The Battle for Peace
Peace in our world may be as elusive as it is misunderstood. How does the Bible define true peace—and what must we do to obtain it in our own lives?
In the New King James Version of the Bible, that word appears in 369 distinct verses. It’s a topic God inspired the writers of the Bible to focus heavily on, perhaps because it is a subject so integral to the human condition. Everyone wants peace.
So why can’t we find it?
Defining the terms
Peace is not an object. It cannot be examined directly by any of the five senses. Yet, as physical beings, we tend to view it in physical terms: If two groups of people aren’t actively shooting at each other, then that must be peace.
But peace is not just the absence of conflict. We cannot define peace in physical terms because peace isn’t physical. It’s a spiritual concept; and to truly understand it, we need to look at it in spiritual terms.
To do that, let’s talk about a boat.
Calm in the storm
This particular boat was in the midst of a mighty tempest. As conditions worsened, all those aboard the vessel began to despair of making it to shore alive—all, that is, except one.
This particular passenger was fast asleep. He was not particularly worried, because this particular passenger was Jesus Christ.
You may recognize this story from the Gospel accounts (Matthew 8:23-27; Mark 4:35-41; Luke 8:22-25). While crossing the Sea of Galilee, a tempest came out of nowhere and wreaked havoc with the disciples’ boat. While they panicked and feared for their lives, Christ was taking a nap in the stern.
The world around Him was in total chaos, but Christ was at peace. Christ’s actions give us some vital insight into the requirements for true, lasting, tempest-proof peace.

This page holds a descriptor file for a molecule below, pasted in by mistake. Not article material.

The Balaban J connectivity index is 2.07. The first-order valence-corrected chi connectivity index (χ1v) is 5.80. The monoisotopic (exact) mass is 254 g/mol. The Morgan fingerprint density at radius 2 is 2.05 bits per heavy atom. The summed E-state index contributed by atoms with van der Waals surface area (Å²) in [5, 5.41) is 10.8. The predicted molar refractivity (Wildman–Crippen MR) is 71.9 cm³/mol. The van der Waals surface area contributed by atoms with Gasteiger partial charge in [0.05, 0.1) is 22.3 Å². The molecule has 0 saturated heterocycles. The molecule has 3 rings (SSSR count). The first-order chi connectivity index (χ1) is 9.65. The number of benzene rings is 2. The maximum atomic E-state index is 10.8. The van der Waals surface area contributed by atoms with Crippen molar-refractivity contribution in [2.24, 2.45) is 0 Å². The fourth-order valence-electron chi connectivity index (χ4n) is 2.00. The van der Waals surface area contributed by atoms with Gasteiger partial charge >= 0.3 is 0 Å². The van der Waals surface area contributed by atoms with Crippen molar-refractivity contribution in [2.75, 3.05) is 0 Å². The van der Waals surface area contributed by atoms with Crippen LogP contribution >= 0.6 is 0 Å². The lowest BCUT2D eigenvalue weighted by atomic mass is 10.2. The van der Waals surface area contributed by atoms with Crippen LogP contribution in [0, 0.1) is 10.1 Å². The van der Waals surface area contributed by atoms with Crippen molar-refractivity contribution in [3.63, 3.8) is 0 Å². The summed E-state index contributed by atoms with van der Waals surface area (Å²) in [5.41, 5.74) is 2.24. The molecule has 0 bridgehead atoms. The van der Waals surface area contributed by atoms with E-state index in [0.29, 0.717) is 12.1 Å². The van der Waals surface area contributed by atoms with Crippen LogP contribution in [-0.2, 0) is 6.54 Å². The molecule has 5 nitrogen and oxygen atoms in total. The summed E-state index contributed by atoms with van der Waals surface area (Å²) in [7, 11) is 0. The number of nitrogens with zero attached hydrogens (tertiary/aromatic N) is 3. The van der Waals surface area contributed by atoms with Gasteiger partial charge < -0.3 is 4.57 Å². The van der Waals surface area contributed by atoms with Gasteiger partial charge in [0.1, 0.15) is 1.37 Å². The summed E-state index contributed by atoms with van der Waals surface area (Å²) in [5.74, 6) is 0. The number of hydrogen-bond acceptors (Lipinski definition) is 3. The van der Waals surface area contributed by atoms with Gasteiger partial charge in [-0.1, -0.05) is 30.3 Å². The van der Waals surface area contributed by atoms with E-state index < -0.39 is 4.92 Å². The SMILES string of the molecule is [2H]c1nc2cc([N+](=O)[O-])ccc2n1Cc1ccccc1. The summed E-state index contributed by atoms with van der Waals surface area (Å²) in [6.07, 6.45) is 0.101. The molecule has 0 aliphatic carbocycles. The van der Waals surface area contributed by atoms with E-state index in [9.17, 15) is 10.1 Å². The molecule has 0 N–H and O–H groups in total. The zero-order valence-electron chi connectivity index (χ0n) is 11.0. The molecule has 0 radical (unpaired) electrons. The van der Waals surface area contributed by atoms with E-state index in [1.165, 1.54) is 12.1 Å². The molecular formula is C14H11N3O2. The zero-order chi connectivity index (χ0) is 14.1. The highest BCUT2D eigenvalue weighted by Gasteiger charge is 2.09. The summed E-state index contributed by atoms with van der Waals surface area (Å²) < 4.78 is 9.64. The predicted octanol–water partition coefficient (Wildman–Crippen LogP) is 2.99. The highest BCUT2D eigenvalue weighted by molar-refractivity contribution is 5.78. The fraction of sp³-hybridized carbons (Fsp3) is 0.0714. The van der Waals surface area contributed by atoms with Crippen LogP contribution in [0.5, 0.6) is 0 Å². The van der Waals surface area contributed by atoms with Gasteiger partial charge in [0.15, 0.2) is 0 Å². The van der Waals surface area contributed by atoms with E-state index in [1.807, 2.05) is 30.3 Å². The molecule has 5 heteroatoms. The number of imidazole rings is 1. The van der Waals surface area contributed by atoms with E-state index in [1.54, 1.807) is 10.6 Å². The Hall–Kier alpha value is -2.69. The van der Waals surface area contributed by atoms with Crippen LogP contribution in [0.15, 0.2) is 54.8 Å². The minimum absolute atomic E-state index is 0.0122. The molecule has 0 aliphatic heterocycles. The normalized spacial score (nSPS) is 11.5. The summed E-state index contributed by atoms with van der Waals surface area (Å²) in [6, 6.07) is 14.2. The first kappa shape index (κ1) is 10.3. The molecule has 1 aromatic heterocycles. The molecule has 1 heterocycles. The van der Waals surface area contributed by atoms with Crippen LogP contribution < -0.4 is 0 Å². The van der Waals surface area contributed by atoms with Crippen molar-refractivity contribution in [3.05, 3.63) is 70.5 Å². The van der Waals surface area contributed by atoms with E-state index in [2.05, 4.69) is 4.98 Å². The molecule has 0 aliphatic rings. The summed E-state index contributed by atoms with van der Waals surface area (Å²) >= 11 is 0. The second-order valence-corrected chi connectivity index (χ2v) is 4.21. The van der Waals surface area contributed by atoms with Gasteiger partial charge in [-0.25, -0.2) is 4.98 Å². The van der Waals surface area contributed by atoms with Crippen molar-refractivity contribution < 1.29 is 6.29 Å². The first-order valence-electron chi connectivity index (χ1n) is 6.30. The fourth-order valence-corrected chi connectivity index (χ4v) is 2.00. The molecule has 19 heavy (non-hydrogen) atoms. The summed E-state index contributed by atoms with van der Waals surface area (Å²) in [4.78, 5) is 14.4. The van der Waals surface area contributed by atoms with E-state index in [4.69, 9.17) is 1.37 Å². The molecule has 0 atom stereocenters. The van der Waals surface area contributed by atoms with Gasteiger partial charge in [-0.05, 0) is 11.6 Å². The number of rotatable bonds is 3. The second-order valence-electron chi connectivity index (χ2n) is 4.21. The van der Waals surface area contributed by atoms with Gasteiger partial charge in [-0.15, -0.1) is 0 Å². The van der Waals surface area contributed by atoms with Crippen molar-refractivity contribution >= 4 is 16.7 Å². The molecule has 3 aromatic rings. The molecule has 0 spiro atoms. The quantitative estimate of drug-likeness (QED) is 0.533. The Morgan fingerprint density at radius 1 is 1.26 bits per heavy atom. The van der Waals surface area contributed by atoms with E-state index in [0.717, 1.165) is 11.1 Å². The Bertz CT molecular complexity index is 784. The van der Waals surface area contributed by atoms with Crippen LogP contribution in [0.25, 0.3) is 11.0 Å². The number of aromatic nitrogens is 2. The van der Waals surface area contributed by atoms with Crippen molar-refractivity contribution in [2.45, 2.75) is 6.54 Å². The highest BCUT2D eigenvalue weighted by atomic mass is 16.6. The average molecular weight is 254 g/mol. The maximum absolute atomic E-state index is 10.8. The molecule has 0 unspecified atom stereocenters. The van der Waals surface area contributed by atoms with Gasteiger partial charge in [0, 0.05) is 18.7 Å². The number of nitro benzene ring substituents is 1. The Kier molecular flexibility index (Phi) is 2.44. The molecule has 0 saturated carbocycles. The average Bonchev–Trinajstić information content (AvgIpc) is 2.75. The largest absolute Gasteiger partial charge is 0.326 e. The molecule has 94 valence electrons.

Peace requires perspective
Before Christ came to this earth as God in the flesh (John 1:14), He and God the Father created the universe (verses 1-3). Whereas His disciples saw only a life-threatening storm, Christ was able to see a storm operating on mechanics He designed. That storm was nothing more than a speck of dust swirling on a slightly larger speck of dust—both of which were made possible by Him.
When we encounter problems in our lives, we tend to see them from our limited human perspective: immediate, overwhelming, hopeless. It’s hard to cultivate peace with such an outlook. Rather, we have to learn to step back and see things from God’s perspective, for, “with men this is impossible, but with God all things are possible” (Matthew 19:26).
When we begin to see our storms as subject to the God who cares for us, we take a step toward peace.
Peace requires faith
In their panic over the storm, the disciples woke up Christ and asked the question that was on all their minds: “Teacher, do You not care that we are perishing?” (Mark 4:38). Another account records a heartfelt, “Lord, save us! We are perishing!” (Matthew 8:25). In response, Christ asked them a question that no doubt remained in their thoughts for quite some time:
“Why are you fearful, O you of little faith?” (Matthew 8:26).
Alongside perspective, we must also have faith.